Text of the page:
In April 2012 I transferred £450 into a CFD trading account and set my limits so that I'd stand to make about £225 if the share price hit 1995. I also set limits to act as a precaution. I set a lower limit of 1365 so that I could lose almost £400 before the system would automatically close my trade. The share price had not been this low in over a year and I couldn't for the life of my consider that it would do so here.

The Second Big CFD Mistake

The second stupid mistake (after not fully understanding CFDs) was the fact that I did not fully read the small-print of the CFD transaction. This may have been because I was in so much of a rush to complete the transaction before the share prices rocketed back up again. As a result I did not realise that I would be charged £30 straight away for the privilege of risking my own money. Nor did I realise that I would be charge of about 15 pence every day that the contract was open.

Lesson 2: Make sure that you know what all the costs are

The CFD results

The share price went up a little to about 1800 before plummeting down to 1350 in less than two months. As I watched I constantly told myself to be patient and that the price would rise back up soon. I lost all my capital and at the end of the transaction withdrew £5.11 for all my stress and troubles. The great irony is that the contract was ended on 14/06/2012 by the 'stop' that I had put in place and yet the very next day the share price shot up 5% in response to some good banking news. Such is life.

Oddly enough I am not too upset by it all. In fact I am quite relieved that the whole ordeal is over. I did not enjoy the uncertainty of the whole process one bit. I really would never do it again. For someone like myself who really does not know enough about this financial product it really is like gambling. In future I intend to stick to investing in shares for the very long term.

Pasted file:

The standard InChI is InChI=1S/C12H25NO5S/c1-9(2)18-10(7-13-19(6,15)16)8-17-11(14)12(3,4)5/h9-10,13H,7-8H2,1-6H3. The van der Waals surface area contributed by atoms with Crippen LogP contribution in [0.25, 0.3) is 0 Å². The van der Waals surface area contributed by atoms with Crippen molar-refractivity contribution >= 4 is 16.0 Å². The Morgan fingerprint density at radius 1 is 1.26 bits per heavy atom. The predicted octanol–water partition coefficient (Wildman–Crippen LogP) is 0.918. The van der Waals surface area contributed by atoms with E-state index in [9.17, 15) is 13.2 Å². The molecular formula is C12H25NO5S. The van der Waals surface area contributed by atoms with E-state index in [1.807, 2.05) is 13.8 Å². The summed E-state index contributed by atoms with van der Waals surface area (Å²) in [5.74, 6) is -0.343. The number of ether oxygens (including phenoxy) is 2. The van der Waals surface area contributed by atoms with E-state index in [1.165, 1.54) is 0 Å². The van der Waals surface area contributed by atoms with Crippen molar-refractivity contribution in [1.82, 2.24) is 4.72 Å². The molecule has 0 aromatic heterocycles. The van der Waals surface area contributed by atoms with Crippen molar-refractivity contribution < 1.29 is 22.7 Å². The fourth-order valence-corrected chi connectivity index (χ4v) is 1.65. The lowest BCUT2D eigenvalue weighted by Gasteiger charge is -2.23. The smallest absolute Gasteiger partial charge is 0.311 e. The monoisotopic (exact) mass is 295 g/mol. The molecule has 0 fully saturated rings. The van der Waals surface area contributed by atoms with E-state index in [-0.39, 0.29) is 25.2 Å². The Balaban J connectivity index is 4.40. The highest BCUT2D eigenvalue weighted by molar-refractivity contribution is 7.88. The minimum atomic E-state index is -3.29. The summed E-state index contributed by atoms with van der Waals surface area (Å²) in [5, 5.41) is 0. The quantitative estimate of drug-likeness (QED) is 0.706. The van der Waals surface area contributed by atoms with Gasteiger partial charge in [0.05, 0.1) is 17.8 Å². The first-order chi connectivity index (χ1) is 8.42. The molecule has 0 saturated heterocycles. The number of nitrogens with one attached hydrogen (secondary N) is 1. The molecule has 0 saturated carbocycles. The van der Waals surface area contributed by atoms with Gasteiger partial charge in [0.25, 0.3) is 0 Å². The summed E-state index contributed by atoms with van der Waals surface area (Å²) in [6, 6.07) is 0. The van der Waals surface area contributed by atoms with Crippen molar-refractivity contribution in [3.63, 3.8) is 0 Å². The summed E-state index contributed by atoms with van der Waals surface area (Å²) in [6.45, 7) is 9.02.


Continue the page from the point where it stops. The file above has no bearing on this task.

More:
Readers, do you have any similar investing horror stories that you berate yourselves still to this very day? What have you learnt from your experiences?


Do you like what you've read? Tell your friends by sharing it with one of the buttons below. Please post this to Facebook or Tweet it to help your friends and family. Feel free to send me an email (mrmoneybanks<at>multimillionaireroad<dot>com), find me on twitter @millionairer0ad or comment. Whether good or bad, I want to hear from you all.

19 comments

Anonymous said...

I've come across some advice on CFDs saying to never leave the position open over weekends or public holidays, and to try only hold a position for between 1 and 5 days.

In hindsight, would you say this advice is accurate?

Mr. Moneybanks said...

In all honesty I don't feel that I know enough to be able to answer your question. However,I would point out that without serious training, experience, or insider knowledge, I believe that most people are ill equipped for this sort of trading product. When you start to look at 5 day positions - that seems a lot like trading, rather than investing, and unless you have the proper skills and set up, it seems unlikely that the ordinary investor will beat the traders at a game they play every day. My advice: steer clear of these sorts of financial products. They're dangerous when not fully understood.